So what can we do about this? I believe that one of the best ways to address this issue is to help people build their belief in themselves, to build confidence and provide them with a sense of direction for their life. It's about understanding what you are good at. It's about understanding your own story, what shaped you as a person and what brought you here. It's also about understanding what is important for you and what you value, building a compass for your life. As Steven Covey writes in his book The 7 Habits of Highly Effective People, “People can’t live with change if there’s not a changeless core inside them. The key to the ability to change is a [clear understanding] of who you are, what you are about, and what you value”(Covey et al., 2020). With a clear understanding of your story and what your most fundamental values and priorities are you will be better able to flow with changes. This is because I believe that better understanding yourself and your life makes you more resilient and confident in your ability to persevere, no matter what happens.

If you get to know these things about yourself your sense of identity and inner-directedness will likely infuse you with both exhilaration and peace with which you can handle the more outward vulnerability with strength. This is particularly important when learning about the ideas of EA as they have huge implications for your life. If people don’t have this strength to step out of their comfort zone, people won't arrive at the point where they will naturally become “highly engaged” and take serious action on EA ideas. This is, amongst others, because coupling the internalised reasons on why doing good matters with your identity, requires you to rethink many things, and to be open for that. This requires putting yourself in a vulnerable position because the new things you learn are frequently not aligned with your other goals and values. And that is not easy.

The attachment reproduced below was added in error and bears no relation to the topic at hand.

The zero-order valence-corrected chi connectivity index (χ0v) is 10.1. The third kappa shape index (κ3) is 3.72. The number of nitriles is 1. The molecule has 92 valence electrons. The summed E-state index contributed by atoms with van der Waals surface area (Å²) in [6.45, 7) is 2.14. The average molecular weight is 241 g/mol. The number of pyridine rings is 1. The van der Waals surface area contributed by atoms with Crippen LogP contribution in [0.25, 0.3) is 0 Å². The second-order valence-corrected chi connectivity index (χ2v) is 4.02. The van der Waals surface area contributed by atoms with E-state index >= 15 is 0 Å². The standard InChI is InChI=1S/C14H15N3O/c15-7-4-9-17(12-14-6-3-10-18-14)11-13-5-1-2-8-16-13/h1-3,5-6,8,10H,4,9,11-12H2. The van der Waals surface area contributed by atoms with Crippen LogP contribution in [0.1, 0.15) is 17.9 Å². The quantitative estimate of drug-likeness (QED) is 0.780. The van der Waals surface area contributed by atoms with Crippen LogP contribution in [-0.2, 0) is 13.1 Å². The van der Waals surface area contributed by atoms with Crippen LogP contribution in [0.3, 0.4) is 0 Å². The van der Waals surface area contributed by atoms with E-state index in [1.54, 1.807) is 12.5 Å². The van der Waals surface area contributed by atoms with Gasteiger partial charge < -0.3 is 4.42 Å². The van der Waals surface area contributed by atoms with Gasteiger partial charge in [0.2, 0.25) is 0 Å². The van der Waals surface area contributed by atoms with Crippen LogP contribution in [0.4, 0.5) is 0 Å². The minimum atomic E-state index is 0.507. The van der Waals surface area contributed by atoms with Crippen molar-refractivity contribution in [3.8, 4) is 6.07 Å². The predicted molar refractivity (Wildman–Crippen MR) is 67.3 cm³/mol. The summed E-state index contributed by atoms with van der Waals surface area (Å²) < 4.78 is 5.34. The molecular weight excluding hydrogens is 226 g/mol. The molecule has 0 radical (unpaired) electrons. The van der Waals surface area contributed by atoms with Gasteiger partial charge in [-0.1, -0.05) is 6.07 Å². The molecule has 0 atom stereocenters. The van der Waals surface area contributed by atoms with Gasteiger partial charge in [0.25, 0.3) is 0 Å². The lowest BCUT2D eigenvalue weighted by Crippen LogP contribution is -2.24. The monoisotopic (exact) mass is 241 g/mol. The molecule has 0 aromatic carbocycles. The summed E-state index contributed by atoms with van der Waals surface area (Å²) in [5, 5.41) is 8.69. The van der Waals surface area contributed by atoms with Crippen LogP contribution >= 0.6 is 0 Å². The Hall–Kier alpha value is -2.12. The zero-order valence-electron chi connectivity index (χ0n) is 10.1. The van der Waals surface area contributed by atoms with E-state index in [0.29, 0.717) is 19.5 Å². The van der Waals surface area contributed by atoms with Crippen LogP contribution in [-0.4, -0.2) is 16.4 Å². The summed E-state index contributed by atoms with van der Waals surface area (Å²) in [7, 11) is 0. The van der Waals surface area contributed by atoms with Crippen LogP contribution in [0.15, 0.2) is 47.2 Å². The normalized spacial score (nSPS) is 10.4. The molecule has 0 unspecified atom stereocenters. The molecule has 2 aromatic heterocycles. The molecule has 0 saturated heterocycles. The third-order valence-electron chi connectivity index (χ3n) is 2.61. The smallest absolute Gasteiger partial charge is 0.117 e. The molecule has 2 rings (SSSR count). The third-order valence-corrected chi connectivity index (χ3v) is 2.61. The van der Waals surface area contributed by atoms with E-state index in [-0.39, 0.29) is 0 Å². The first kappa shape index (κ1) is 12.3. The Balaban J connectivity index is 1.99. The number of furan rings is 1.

It's one thing to have people join your Introductory EA Program, it's another thing to actually enable them to adopt the ideas of EA, and rigorously apply them to their life. To change the world, you need to believe that you can make a difference. And in order to adopt this belief, it is important to understand who you are and what you are about.

From finding to creating